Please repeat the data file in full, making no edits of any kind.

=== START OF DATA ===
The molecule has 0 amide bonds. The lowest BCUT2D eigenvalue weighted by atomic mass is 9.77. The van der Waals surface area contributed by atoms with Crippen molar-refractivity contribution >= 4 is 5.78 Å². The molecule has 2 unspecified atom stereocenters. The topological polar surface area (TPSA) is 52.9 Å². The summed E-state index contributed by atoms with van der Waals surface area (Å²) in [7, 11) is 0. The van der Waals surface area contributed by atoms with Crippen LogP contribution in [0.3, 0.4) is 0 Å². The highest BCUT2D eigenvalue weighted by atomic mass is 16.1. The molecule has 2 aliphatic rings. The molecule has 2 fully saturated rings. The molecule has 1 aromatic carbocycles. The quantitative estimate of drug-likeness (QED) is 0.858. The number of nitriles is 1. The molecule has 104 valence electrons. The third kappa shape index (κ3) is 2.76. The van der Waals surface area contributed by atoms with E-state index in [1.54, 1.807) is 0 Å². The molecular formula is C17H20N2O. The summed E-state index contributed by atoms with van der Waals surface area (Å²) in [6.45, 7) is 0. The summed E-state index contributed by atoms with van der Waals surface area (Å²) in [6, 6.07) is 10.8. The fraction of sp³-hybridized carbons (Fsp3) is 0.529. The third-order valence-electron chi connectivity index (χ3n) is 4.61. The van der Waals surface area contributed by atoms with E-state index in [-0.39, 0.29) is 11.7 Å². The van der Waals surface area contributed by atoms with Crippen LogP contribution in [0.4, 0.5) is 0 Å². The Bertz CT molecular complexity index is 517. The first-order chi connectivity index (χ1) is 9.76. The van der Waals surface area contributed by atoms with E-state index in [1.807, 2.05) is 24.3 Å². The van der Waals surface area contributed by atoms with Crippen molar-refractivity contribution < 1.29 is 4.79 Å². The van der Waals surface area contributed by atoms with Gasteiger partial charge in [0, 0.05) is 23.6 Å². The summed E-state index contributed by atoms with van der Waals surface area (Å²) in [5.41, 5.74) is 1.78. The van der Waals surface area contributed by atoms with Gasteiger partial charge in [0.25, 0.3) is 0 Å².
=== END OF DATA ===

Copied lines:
The molecule has 0 amide bonds. The lowest BCUT2D eigenvalue weighted by atomic mass is 9.77. The van der Waals surface area contributed by atoms with Crippen molar-refractivity contribution >= 4 is 5.78 Å². The molecule has 2 unspecified atom stereocenters. The topological polar surface area (TPSA) is 52.9 Å². The summed E-state index contributed by atoms with van der Waals surface area (Å²) in [7, 11) is 0. The van der Waals surface area contributed by atoms with Crippen LogP contribution in [0.3, 0.4) is 0 Å². The highest BCUT2D eigenvalue weighted by atomic mass is 16.1. The molecule has 2 aliphatic rings. The molecule has 2 fully saturated rings. The molecule has 1 aromatic carbocycles. The quantitative estimate of drug-likeness (QED) is 0.858. The number of nitriles is 1. The molecule has 104 valence electrons. The third kappa shape index (κ3) is 2.76. The van der Waals surface area contributed by atoms with E-state index in [1.54, 1.807) is 0 Å². The molecular formula is C17H20N2O. The summed E-state index contributed by atoms with van der Waals surface area (Å²) in [6.45, 7) is 0. The summed E-state index contributed by atoms with van der Waals surface area (Å²) in [6, 6.07) is 10.8. The fraction of sp³-hybridized carbons (Fsp3) is 0.529. The third-order valence-electron chi connectivity index (χ3n) is 4.61. The van der Waals surface area contributed by atoms with E-state index in [-0.39, 0.29) is 11.7 Å². The van der Waals surface area contributed by atoms with Crippen LogP contribution in [0.4, 0.5) is 0 Å². The Bertz CT molecular complexity index is 517. The first-order chi connectivity index (χ1) is 9.76. The van der Waals surface area contributed by atoms with E-state index in [1.807, 2.05) is 24.3 Å². The van der Waals surface area contributed by atoms with Crippen molar-refractivity contribution < 1.29 is 4.79 Å². The van der Waals surface area contributed by atoms with Gasteiger partial charge in [0, 0.05) is 23.6 Å². The summed E-state index contributed by atoms with van der Waals surface area (Å²) in [5.41, 5.74) is 1.78. The van der Waals surface area contributed by atoms with Gasteiger partial charge in [0.25, 0.3) is 0 Å².